US President Barack Obama and Chinese President Xi Jinping will discuss how to handle North Korea, while on the sidelines of next week’s nuclear security summit in Washington, D.C., according to China’s Foreign Ministry.
It would be the first time both leaders get so speak face-to-face following North Korea’s recent nuclear test and missile launches, which violated United Nations sanctions. North Korea’s state media reported Thursday that the military had successfully tested a solid-fuel engine that boosts the power of its ballistic missiles, tests of which are also prohibited under existing UN sanctions.
China, North Korea’s main trading partner, recently has agreed to impose tougher sanctions on Pyongyang. However, Beijing insists the US and South Korea are “overreacting” to North Korean activity especially by proposing a missile-defense system on the Korean peninsula.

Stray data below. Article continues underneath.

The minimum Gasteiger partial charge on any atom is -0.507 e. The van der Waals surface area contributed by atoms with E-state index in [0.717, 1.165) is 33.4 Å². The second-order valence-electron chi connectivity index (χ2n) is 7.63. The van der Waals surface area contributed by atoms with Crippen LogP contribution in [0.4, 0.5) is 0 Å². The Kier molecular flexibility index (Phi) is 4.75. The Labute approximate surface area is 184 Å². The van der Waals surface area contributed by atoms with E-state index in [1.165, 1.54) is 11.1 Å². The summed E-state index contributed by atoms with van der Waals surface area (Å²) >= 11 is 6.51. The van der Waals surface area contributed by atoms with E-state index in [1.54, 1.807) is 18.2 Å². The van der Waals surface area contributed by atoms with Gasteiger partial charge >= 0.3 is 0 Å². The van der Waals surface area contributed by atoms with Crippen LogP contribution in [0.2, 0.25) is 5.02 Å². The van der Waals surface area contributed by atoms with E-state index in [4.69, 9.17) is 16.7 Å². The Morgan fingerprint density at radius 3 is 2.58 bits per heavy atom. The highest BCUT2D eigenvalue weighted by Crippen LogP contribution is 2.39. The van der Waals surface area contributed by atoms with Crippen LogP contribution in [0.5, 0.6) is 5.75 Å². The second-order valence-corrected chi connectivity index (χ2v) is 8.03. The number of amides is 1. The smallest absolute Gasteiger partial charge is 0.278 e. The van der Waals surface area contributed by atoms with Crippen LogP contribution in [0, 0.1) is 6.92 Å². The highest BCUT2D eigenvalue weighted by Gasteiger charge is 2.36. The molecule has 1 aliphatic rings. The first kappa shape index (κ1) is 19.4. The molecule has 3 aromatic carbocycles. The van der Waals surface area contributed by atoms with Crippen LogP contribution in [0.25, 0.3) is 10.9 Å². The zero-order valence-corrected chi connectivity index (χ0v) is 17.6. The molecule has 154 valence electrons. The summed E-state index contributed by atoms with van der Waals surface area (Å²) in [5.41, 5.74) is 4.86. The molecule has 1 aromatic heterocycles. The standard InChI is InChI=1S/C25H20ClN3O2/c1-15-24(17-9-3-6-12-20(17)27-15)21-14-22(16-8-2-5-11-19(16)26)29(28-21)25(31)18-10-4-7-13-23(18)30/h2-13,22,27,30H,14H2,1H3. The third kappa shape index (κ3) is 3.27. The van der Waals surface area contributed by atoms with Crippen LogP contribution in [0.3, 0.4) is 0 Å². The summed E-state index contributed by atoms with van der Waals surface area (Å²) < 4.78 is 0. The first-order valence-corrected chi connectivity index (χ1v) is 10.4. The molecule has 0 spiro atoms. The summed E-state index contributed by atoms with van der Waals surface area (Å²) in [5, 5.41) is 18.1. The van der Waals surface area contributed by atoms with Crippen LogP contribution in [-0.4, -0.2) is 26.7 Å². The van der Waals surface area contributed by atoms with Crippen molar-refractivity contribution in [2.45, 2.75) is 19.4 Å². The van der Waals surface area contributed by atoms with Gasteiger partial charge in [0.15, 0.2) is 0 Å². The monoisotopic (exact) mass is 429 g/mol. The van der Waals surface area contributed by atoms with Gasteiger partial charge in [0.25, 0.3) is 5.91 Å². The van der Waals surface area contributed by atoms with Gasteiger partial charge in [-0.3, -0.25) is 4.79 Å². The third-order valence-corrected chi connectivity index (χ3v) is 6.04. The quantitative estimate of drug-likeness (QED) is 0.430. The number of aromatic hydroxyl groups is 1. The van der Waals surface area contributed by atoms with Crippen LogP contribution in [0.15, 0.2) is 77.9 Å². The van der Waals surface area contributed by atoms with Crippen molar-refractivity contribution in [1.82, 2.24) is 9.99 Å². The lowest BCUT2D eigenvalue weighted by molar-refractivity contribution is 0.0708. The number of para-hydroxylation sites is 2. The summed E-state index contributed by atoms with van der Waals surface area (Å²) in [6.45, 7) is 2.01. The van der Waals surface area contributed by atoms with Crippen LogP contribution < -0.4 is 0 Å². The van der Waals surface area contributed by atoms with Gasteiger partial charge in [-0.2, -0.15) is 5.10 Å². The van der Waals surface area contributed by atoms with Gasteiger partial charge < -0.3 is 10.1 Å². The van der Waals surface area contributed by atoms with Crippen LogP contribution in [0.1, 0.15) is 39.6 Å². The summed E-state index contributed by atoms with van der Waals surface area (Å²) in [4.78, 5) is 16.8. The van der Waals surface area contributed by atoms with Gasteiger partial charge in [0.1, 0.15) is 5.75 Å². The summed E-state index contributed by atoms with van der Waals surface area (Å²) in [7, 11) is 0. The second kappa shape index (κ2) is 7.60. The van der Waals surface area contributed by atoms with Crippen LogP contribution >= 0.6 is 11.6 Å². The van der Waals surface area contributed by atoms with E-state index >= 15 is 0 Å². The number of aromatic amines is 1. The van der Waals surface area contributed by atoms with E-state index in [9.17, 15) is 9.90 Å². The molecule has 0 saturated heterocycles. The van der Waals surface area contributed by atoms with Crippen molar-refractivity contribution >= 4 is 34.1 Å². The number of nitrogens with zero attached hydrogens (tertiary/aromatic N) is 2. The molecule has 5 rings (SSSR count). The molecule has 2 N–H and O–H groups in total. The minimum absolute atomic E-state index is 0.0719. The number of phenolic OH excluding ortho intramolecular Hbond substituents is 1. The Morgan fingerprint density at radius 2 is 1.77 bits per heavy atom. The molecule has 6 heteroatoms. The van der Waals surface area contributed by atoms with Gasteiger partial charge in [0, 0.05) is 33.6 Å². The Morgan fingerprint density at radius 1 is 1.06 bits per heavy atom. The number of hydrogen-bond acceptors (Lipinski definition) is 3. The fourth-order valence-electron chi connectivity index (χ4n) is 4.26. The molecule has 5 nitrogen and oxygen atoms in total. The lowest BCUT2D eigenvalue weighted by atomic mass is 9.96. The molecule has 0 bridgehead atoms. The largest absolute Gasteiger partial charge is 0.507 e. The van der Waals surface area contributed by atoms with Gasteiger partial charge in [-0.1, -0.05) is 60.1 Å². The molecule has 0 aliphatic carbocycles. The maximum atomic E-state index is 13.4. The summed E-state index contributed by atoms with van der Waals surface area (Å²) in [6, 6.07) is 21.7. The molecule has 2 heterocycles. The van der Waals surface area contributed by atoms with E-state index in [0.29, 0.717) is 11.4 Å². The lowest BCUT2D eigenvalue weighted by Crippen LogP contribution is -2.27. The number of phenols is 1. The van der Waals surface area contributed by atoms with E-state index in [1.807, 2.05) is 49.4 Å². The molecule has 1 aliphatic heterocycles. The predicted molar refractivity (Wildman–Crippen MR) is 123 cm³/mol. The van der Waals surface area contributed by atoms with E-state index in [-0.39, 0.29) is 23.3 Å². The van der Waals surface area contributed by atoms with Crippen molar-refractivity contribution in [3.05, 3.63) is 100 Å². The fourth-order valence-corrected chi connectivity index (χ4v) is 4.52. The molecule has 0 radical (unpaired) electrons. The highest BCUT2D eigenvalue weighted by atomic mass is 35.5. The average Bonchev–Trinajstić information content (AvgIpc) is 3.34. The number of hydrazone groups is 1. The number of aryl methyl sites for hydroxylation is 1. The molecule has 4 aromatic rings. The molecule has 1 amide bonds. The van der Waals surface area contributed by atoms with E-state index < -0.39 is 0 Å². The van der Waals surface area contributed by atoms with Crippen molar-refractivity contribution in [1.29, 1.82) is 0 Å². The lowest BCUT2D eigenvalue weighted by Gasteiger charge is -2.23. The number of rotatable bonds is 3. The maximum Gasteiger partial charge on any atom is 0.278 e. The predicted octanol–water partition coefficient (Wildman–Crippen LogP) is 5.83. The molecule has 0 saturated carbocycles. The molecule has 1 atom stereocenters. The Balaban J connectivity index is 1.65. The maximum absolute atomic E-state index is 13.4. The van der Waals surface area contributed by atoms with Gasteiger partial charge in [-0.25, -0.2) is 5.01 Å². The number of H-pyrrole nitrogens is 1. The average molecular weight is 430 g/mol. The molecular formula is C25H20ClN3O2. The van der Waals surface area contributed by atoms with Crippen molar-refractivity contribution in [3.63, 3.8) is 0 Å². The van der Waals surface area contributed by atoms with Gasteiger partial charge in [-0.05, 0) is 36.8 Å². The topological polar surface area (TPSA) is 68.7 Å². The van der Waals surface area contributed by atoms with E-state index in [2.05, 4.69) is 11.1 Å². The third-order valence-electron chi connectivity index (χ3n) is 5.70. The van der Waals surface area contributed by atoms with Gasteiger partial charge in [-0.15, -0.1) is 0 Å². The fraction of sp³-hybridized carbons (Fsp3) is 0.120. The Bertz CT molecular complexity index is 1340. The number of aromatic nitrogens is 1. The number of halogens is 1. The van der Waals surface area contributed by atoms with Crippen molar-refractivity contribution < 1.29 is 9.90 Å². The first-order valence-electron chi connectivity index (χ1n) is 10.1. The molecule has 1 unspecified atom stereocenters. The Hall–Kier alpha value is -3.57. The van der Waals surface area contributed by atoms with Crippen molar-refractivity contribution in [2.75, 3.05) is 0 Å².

“On this issue, China’s position is consistent,” said Vice Foreign Minister Li Baodong. “We are dedicated to the denuclearization of the Korean peninsula.”
He added, “We think the problems should be solved through dialogue and consultation, and we are also dedicated to maintaining peace and stability on the peninsula.”
The two presidents also will discuss cyber security issues and growing tension in the South China Sea.
Before visiting the US, Xi will meet Czech President Milos Zeman in Prague.
China hopes to launch investment and infrastructure projects in the Czech Republic. Its location in the heart of Europe makes the Czech Republic an important hub in Xi’s “One Belt, One Road” initiative. In November, the Czech Republic became the first country in the region to sign a memorandum of understanding on the initiative.